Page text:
Vikings along the Silk Road

Vikings along the Silk Road

The Vikings Cultural Route contributed with a SWOT-analysis to the Western Silk Road Tourism Development Initiative.

Despite extensive research on the Vikings, little was known about their connection to the Silk Road. With her study Silk for the Vikings, Marianne Vedeler shed some light on this interesting topic.

By collecting and studying available manuscripts and documents, she discovered that the Vikings entertained extensive trade relations with neighbouring countries and foreign empires. Hence their knowledge and appreciation of silk primarily resulted from peaceful exchange, as opposed to previously held, more violent, views.

Research of key Viking sites where silk was found indicates that Viking silk had two main origins: the Byzantine Empire, especially from its capital Constantinople (Miklagard for the Vikings), and the Persian Empire. The Russian rivers Dnepr, leading to Constantinople, and the Volga, which flows into the Caspian Sea, functioned hereby as the main modes of transportation.

The so-called Viking Age ranged between 800 and 1050 AD, a time during which Vikings reached significant ship building achievements, as well as unprecedented navigation skills. This allowed them to trade and settle throughout Europe. They also bequeathed to future generations a language, including sagas, literature and story-telling traditions.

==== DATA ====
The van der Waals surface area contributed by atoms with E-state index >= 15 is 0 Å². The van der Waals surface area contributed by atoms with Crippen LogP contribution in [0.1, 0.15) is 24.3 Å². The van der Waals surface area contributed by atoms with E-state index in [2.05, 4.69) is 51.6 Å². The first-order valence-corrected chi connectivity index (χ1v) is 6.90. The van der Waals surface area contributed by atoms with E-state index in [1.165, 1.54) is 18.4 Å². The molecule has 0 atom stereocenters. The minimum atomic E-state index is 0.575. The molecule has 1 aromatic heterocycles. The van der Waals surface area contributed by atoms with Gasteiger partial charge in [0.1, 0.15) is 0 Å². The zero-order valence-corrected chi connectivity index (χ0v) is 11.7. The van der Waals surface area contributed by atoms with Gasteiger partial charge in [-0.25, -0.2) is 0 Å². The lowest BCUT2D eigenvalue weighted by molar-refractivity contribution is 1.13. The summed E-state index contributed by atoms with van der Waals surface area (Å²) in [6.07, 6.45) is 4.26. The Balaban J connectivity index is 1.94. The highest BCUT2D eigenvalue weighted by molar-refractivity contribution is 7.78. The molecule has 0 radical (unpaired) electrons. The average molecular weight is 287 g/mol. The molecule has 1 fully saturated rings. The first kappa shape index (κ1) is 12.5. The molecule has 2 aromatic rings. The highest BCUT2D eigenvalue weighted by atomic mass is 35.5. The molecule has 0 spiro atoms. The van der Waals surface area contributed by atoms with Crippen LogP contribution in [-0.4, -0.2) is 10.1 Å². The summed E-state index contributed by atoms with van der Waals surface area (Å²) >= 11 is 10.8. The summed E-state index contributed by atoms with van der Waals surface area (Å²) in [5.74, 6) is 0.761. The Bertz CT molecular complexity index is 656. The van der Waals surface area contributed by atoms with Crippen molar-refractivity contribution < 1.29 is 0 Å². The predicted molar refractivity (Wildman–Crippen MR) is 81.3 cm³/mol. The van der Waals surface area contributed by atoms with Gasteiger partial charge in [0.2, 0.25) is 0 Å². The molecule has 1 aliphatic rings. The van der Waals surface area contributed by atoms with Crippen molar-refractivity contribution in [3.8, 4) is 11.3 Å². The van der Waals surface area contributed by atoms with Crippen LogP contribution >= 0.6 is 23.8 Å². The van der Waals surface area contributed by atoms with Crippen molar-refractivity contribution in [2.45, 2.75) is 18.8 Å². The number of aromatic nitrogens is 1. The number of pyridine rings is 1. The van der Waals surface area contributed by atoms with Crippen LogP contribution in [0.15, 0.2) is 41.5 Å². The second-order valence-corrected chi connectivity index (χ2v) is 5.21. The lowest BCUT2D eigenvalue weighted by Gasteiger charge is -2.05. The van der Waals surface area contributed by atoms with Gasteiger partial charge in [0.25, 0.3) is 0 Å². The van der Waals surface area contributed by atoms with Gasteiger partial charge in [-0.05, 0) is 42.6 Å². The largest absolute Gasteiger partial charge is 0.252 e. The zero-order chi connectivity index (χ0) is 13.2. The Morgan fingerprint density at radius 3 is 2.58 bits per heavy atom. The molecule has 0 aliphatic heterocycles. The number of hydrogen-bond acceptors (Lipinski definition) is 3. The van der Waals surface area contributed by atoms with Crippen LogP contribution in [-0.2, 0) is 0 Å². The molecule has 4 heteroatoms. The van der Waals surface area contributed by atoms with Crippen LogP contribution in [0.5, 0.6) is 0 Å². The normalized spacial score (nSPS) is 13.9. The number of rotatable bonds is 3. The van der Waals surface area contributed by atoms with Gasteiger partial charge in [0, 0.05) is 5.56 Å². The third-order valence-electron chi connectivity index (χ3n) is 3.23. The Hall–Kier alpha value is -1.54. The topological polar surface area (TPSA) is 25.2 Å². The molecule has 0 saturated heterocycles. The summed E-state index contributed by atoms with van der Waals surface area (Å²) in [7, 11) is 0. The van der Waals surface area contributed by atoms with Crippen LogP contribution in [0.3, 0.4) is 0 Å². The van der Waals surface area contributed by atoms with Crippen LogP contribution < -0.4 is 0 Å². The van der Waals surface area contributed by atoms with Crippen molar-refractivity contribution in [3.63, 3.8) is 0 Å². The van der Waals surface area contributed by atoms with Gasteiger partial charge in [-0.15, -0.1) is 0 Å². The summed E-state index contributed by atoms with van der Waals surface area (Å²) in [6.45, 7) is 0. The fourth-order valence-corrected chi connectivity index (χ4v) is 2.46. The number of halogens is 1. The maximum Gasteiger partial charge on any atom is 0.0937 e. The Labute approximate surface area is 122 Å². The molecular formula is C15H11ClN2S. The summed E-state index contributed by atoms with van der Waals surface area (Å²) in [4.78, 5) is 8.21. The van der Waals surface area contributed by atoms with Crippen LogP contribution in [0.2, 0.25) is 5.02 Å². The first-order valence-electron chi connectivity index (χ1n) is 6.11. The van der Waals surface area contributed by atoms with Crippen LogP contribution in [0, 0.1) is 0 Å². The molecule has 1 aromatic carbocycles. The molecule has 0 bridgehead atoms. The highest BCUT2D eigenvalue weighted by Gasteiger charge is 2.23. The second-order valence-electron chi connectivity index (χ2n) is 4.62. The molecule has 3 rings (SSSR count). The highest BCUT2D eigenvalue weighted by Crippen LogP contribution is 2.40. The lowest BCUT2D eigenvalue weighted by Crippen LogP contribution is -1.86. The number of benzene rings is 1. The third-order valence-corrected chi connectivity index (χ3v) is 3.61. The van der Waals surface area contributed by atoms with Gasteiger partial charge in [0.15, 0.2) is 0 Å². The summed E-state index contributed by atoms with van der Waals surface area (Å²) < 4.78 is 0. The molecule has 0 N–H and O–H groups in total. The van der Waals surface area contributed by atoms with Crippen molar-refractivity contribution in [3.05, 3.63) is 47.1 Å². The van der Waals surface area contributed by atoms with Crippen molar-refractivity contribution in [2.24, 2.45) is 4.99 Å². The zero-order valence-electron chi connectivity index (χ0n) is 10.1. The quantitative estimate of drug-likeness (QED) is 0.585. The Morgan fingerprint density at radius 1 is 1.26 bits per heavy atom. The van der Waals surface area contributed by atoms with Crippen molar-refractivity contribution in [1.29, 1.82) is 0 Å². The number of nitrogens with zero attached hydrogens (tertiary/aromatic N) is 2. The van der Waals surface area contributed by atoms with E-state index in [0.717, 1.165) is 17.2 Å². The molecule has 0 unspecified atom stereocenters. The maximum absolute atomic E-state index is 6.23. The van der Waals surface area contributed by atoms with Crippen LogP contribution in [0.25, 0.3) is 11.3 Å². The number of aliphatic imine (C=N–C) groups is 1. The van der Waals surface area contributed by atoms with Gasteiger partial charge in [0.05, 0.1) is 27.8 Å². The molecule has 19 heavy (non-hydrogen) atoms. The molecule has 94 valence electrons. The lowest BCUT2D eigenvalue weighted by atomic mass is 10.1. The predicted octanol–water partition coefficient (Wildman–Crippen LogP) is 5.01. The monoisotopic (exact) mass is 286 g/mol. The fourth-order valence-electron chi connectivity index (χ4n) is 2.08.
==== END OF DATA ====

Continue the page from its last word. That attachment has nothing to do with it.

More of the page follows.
Among many interesting findings, the research on the Vikings highlights the potential of Silk Road thematic cruises. Building on the historic significance of rivers as trade bridges, thematic cruises connecting northern Europe and the Russian Federation, underpinned by niche tourism products such as gastronomy, could enhance the attractiveness of the Western Silk Road route and diversify its tourism offer.

    Learn more about the Vikings on the Silk Road in the brochure.